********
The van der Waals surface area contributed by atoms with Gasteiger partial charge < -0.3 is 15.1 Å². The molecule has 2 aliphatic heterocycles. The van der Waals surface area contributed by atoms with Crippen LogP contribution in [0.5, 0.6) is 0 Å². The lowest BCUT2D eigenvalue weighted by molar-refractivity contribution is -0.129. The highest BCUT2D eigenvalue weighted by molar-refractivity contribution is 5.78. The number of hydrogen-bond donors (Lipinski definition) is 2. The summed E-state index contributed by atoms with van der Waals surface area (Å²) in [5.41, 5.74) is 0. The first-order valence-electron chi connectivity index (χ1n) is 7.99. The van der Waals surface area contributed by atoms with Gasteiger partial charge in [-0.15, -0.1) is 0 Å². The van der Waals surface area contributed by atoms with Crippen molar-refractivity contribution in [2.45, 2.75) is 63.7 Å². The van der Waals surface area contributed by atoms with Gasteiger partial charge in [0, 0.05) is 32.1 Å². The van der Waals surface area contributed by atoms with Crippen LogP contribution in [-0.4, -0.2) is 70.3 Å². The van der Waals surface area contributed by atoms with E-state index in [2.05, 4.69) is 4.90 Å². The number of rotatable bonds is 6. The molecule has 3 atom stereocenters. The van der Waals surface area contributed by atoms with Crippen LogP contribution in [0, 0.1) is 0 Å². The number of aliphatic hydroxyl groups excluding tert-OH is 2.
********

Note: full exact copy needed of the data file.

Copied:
The van der Waals surface area contributed by atoms with Gasteiger partial charge < -0.3 is 15.1 Å². The molecule has 2 aliphatic heterocycles. The van der Waals surface area contributed by atoms with Crippen LogP contribution in [0.5, 0.6) is 0 Å². The lowest BCUT2D eigenvalue weighted by molar-refractivity contribution is -0.129. The highest BCUT2D eigenvalue weighted by molar-refractivity contribution is 5.78. The number of hydrogen-bond donors (Lipinski definition) is 2. The summed E-state index contributed by atoms with van der Waals surface area (Å²) in [5.41, 5.74) is 0. The first-order valence-electron chi connectivity index (χ1n) is 7.99. The van der Waals surface area contributed by atoms with Gasteiger partial charge in [-0.15, -0.1) is 0 Å². The van der Waals surface area contributed by atoms with Crippen molar-refractivity contribution in [2.45, 2.75) is 63.7 Å². The van der Waals surface area contributed by atoms with Gasteiger partial charge in [0, 0.05) is 32.1 Å². The van der Waals surface area contributed by atoms with Crippen LogP contribution in [-0.4, -0.2) is 70.3 Å². The van der Waals surface area contributed by atoms with E-state index in [2.05, 4.69) is 4.90 Å². The number of rotatable bonds is 6. The molecule has 3 atom stereocenters. The van der Waals surface area contributed by atoms with Crippen LogP contribution in [0, 0.1) is 0 Å². The number of aliphatic hydroxyl groups excluding tert-OH is 2.